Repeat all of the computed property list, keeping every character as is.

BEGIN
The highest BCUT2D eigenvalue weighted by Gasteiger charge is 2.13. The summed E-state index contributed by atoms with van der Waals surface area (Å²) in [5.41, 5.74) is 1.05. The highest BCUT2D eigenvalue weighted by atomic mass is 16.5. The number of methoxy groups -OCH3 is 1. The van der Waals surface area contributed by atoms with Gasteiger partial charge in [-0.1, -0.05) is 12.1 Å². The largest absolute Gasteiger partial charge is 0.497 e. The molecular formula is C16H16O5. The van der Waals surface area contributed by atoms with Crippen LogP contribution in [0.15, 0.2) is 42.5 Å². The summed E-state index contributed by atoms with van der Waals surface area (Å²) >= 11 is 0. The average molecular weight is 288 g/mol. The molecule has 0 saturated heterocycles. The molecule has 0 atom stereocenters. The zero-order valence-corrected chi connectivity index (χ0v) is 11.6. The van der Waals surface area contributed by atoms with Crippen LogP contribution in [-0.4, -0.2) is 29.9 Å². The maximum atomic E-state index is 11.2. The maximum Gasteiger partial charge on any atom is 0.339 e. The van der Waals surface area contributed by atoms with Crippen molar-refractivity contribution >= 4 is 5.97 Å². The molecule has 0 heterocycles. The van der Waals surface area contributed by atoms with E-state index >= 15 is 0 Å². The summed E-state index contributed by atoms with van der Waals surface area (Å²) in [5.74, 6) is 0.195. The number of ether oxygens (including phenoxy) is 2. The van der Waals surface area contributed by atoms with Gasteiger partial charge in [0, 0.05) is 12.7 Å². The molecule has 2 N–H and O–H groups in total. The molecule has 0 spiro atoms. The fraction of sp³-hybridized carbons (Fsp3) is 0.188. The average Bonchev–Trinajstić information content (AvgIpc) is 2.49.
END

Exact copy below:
The highest BCUT2D eigenvalue weighted by Gasteiger charge is 2.13. The summed E-state index contributed by atoms with van der Waals surface area (Å²) in [5.41, 5.74) is 1.05. The highest BCUT2D eigenvalue weighted by atomic mass is 16.5. The number of methoxy groups -OCH3 is 1. The van der Waals surface area contributed by atoms with Gasteiger partial charge in [-0.1, -0.05) is 12.1 Å². The largest absolute Gasteiger partial charge is 0.497 e. The molecular formula is C16H16O5. The van der Waals surface area contributed by atoms with Crippen LogP contribution in [0.15, 0.2) is 42.5 Å². The summed E-state index contributed by atoms with van der Waals surface area (Å²) >= 11 is 0. The average molecular weight is 288 g/mol. The molecule has 0 saturated heterocycles. The molecule has 0 atom stereocenters. The zero-order valence-corrected chi connectivity index (χ0v) is 11.6. The van der Waals surface area contributed by atoms with Crippen LogP contribution in [-0.4, -0.2) is 29.9 Å². The maximum atomic E-state index is 11.2. The maximum Gasteiger partial charge on any atom is 0.339 e. The van der Waals surface area contributed by atoms with Crippen molar-refractivity contribution >= 4 is 5.97 Å². The molecule has 0 heterocycles. The van der Waals surface area contributed by atoms with E-state index >= 15 is 0 Å². The summed E-state index contributed by atoms with van der Waals surface area (Å²) in [5.74, 6) is 0.195. The number of ether oxygens (including phenoxy) is 2. The van der Waals surface area contributed by atoms with Gasteiger partial charge in [0, 0.05) is 12.7 Å². The molecule has 2 N–H and O–H groups in total. The molecule has 0 spiro atoms. The fraction of sp³-hybridized carbons (Fsp3) is 0.188. The average Bonchev–Trinajstić information content (AvgIpc) is 2.49.